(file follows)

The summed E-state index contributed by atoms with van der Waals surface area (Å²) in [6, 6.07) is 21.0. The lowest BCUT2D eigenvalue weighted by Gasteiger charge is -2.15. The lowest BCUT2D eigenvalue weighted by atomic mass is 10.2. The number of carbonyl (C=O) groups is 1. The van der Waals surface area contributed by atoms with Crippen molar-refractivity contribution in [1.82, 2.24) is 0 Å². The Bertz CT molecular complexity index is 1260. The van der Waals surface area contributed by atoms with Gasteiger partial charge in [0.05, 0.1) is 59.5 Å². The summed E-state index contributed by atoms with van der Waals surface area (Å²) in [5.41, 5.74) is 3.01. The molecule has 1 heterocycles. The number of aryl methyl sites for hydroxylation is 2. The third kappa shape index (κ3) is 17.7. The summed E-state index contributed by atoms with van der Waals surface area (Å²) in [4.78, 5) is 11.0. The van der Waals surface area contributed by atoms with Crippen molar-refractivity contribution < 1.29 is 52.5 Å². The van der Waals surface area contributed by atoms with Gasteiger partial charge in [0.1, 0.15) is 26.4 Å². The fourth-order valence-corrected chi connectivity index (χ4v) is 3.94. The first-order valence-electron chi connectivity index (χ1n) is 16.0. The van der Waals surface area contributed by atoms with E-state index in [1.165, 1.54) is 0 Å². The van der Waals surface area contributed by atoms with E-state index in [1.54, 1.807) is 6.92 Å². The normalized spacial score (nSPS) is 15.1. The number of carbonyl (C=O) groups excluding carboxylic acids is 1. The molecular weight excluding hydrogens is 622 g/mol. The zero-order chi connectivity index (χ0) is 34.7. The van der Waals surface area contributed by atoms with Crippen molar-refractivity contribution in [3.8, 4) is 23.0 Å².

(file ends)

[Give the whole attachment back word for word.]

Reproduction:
The summed E-state index contributed by atoms with van der Waals surface area (Å²) in [6, 6.07) is 21.0. The lowest BCUT2D eigenvalue weighted by Gasteiger charge is -2.15. The lowest BCUT2D eigenvalue weighted by atomic mass is 10.2. The number of carbonyl (C=O) groups is 1. The van der Waals surface area contributed by atoms with Crippen molar-refractivity contribution in [1.82, 2.24) is 0 Å². The Bertz CT molecular complexity index is 1260. The van der Waals surface area contributed by atoms with Gasteiger partial charge in [0.05, 0.1) is 59.5 Å². The summed E-state index contributed by atoms with van der Waals surface area (Å²) in [5.41, 5.74) is 3.01. The molecule has 1 heterocycles. The number of aryl methyl sites for hydroxylation is 2. The third kappa shape index (κ3) is 17.7. The summed E-state index contributed by atoms with van der Waals surface area (Å²) in [4.78, 5) is 11.0. The van der Waals surface area contributed by atoms with Crippen molar-refractivity contribution < 1.29 is 52.5 Å². The van der Waals surface area contributed by atoms with Gasteiger partial charge in [0.1, 0.15) is 26.4 Å². The fourth-order valence-corrected chi connectivity index (χ4v) is 3.94. The first-order valence-electron chi connectivity index (χ1n) is 16.0. The van der Waals surface area contributed by atoms with E-state index in [1.165, 1.54) is 0 Å². The van der Waals surface area contributed by atoms with E-state index in [1.54, 1.807) is 6.92 Å². The normalized spacial score (nSPS) is 15.1. The number of carbonyl (C=O) groups excluding carboxylic acids is 1. The molecular weight excluding hydrogens is 622 g/mol. The zero-order chi connectivity index (χ0) is 34.7. The van der Waals surface area contributed by atoms with Crippen molar-refractivity contribution in [3.8, 4) is 23.0 Å².